9. Sub-rule 2 deals with the abandonment of opposition. That is, if he neither files his evidence within two months or within one month thereafter, nor has he stated in writing that he does not wish to file evidence, then the opposition is deemed to have been abandoned.
10. Sub-rule (3) deals with the application for extension of time of period of one month.
11. If we need any clarification regarding the period by which the two months time for filing evidence can be extended, sub-rule (3) makes it clear. Before the expiry of the period of two months the extension of the period of one month can be applied for in Form TM-56.
12. We are repeating this section only to make it abundantly clear to the Trade Marks Registry as well as to the practitioners that no extension of time can be taken if in aggregate three months period had lapsed from the date on which counterstatement had been served on the opponent.
13. Once the Rule 50 period is past, we move to Rule 51. Once the applicant has received copies of the affidavit in support of opposition, or intimation that he does not desire to adduce evidence then, “within two months or within such further period not exceeding one month in aggregate thereafter, if allowed by the Registrar, the applicant may leave evidence by way of affidavit and deliver to the opponent copies of the same or he might intimate to the Registrar that he does not desire to adduce any evidence but to rely on the facts stated in the counterstatement, or on the evidence that had already been left by him along with the application.” Sub-rule (2) makes it clear that extension of time cannot be more than one month in aggregate above the statutory period of two months period.
14. Next comes Rule 52, which is evidence in reply. This shall be filed within one month from the date of receipt of copies of the applicant’s affidavit or one month more, if the Registrar allows it and evidence by affidavit in reply. This evidence shall be confined to matters strictly in reply. The next stage is further evidence which can only be by leave of the Registrar who may, at any time, if he thinks fit grant such leave. The present application along with TM-56 has been filed to receive evidence under rule 50. The facts are as follows:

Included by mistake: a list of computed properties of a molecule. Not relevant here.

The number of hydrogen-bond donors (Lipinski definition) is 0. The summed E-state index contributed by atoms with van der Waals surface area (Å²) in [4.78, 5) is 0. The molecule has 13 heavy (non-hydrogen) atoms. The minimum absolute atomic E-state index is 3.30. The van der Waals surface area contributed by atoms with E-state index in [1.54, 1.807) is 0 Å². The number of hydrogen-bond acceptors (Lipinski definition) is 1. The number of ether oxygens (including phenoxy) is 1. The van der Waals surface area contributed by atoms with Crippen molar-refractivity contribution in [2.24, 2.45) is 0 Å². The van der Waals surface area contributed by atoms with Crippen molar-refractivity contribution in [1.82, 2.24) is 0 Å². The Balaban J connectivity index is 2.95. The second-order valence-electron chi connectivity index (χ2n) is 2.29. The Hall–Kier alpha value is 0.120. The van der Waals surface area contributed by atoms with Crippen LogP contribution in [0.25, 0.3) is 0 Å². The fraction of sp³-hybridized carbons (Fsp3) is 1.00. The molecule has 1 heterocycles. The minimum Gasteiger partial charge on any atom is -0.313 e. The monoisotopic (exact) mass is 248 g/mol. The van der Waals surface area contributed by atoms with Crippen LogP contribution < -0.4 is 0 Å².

(i) on 18.10.2003, the appellant had written a letter stating that they do not wish to file evidence in support of opposition but want to rely only upon the submissions;
(ii) This is informed to the respondent’s counsel by the Registrar of Trade Marks drawing his attention to rule 51. The corresponding rule in Trade and Merchandise Marks Rule 1959 were different. There, there was no restriction that only one month extension can be given and not more. Therefore, the decisions arising out of the earlier Act gave discretion to the Registrar to extend time. The present Rules came into force in 2003 on 15.09.2003. Thereafter the Registrar could not extend the time beyond the one month period. If we allow the applicant to file his evidence, after rule 51 stage has crossed, it would result in grave miscarriage of justice to the applicant. The applicant is given the option not to file any evidence but to rely on the facts stated in the counterstatement or the evidence already left by him in connection with the application. He may choose to do that because, the opponent had declared that he would not be filing any evidence but would be relying on the facts stated by him in the opposition. Now, by filing a condonation of delay petition if the opponent files the evidence under Rule 50, the applicant would be greatly prejudiced. It matters little whether in this case the applicant had exercised that option or not. We have to construe the rule as it should be applied regardless of the factual position. The Rule is clear and unambiguous. The object of the Rule and the effect of the Rule is further made clear by the words “this evidence shall be confined to matters strictly in reply” in Rule 52 which means that the opponent can not give the primary evidence to prove the facts pleaded in the statement of case. Under Rule 51 in the counterstatement the applicant may have raised a new allegation which goes to the root of the matter which would have a bearing on the opponent’s case which the opponent must rebut. So he is given the opportunity to plead in reply and to file evidence to prove his pleadings. That is the purport of Rule 52.